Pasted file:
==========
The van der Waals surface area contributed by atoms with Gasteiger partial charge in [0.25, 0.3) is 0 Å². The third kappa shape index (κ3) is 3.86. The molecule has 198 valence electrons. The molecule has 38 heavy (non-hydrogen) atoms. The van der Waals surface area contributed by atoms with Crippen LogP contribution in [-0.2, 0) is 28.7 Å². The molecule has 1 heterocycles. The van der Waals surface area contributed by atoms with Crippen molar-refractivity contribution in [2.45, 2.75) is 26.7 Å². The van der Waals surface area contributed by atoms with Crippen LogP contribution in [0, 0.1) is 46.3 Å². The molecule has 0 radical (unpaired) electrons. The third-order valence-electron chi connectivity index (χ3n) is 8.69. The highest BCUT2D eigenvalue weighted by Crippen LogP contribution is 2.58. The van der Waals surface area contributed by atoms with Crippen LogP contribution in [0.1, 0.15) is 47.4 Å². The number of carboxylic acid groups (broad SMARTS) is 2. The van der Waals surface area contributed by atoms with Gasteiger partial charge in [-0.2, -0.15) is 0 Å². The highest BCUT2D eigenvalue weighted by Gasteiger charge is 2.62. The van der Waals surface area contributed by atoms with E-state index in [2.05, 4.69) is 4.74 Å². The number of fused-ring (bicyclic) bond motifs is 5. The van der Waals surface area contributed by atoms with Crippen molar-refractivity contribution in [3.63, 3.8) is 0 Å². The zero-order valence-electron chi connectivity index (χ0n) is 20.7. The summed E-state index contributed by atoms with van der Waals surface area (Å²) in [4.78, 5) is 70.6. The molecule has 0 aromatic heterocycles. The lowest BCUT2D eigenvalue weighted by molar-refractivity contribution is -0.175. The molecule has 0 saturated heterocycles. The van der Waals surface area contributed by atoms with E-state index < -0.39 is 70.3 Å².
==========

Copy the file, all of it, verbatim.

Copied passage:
The van der Waals surface area contributed by atoms with Gasteiger partial charge in [0.25, 0.3) is 0 Å². The third kappa shape index (κ3) is 3.86. The molecule has 198 valence electrons. The molecule has 38 heavy (non-hydrogen) atoms. The van der Waals surface area contributed by atoms with Crippen LogP contribution in [-0.2, 0) is 28.7 Å². The molecule has 1 heterocycles. The van der Waals surface area contributed by atoms with Crippen molar-refractivity contribution in [2.45, 2.75) is 26.7 Å². The van der Waals surface area contributed by atoms with Crippen LogP contribution in [0, 0.1) is 46.3 Å². The molecule has 0 radical (unpaired) electrons. The third-order valence-electron chi connectivity index (χ3n) is 8.69. The highest BCUT2D eigenvalue weighted by Crippen LogP contribution is 2.58. The van der Waals surface area contributed by atoms with Crippen LogP contribution in [0.1, 0.15) is 47.4 Å². The number of carboxylic acid groups (broad SMARTS) is 2. The van der Waals surface area contributed by atoms with Gasteiger partial charge in [-0.2, -0.15) is 0 Å². The highest BCUT2D eigenvalue weighted by Gasteiger charge is 2.62. The van der Waals surface area contributed by atoms with E-state index in [2.05, 4.69) is 4.74 Å². The number of fused-ring (bicyclic) bond motifs is 5. The van der Waals surface area contributed by atoms with Crippen molar-refractivity contribution in [3.63, 3.8) is 0 Å². The zero-order valence-electron chi connectivity index (χ0n) is 20.7. The summed E-state index contributed by atoms with van der Waals surface area (Å²) in [4.78, 5) is 70.6. The molecule has 0 aromatic heterocycles. The lowest BCUT2D eigenvalue weighted by molar-refractivity contribution is -0.175. The molecule has 0 saturated heterocycles. The van der Waals surface area contributed by atoms with E-state index < -0.39 is 70.3 Å².